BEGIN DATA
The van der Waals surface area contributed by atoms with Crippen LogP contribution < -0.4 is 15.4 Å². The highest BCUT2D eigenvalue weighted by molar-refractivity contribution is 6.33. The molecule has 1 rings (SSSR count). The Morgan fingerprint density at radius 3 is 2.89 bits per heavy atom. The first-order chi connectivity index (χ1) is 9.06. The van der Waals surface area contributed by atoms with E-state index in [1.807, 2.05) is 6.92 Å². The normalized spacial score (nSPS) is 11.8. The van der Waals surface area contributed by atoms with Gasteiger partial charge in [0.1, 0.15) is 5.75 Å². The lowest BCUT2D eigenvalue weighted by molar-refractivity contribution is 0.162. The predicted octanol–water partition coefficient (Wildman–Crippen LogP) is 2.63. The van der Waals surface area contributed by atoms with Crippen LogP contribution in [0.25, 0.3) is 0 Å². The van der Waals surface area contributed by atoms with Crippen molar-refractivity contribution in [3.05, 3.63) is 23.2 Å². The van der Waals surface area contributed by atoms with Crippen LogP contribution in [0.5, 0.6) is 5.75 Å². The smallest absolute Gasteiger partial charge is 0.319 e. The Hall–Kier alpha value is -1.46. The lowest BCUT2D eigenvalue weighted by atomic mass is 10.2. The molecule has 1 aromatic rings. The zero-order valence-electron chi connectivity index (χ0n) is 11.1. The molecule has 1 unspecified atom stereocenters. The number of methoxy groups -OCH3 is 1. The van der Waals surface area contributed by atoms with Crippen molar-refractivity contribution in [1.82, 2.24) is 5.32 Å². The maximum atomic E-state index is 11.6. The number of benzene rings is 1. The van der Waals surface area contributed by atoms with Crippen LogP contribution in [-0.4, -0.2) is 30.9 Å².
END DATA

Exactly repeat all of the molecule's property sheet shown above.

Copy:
The van der Waals surface area contributed by atoms with Crippen LogP contribution < -0.4 is 15.4 Å². The highest BCUT2D eigenvalue weighted by molar-refractivity contribution is 6.33. The molecule has 1 rings (SSSR count). The Morgan fingerprint density at radius 3 is 2.89 bits per heavy atom. The first-order chi connectivity index (χ1) is 9.06. The van der Waals surface area contributed by atoms with E-state index in [1.807, 2.05) is 6.92 Å². The normalized spacial score (nSPS) is 11.8. The van der Waals surface area contributed by atoms with Gasteiger partial charge in [0.1, 0.15) is 5.75 Å². The lowest BCUT2D eigenvalue weighted by molar-refractivity contribution is 0.162. The predicted octanol–water partition coefficient (Wildman–Crippen LogP) is 2.63. The van der Waals surface area contributed by atoms with Crippen LogP contribution in [0.25, 0.3) is 0 Å². The van der Waals surface area contributed by atoms with Crippen molar-refractivity contribution in [3.05, 3.63) is 23.2 Å². The van der Waals surface area contributed by atoms with Crippen LogP contribution in [0.5, 0.6) is 5.75 Å². The smallest absolute Gasteiger partial charge is 0.319 e. The Hall–Kier alpha value is -1.46. The lowest BCUT2D eigenvalue weighted by atomic mass is 10.2. The molecule has 1 aromatic rings. The zero-order valence-electron chi connectivity index (χ0n) is 11.1. The molecule has 1 unspecified atom stereocenters. The number of methoxy groups -OCH3 is 1. The van der Waals surface area contributed by atoms with Crippen molar-refractivity contribution in [1.82, 2.24) is 5.32 Å². The maximum atomic E-state index is 11.6. The number of benzene rings is 1. The van der Waals surface area contributed by atoms with Crippen LogP contribution in [-0.4, -0.2) is 30.9 Å².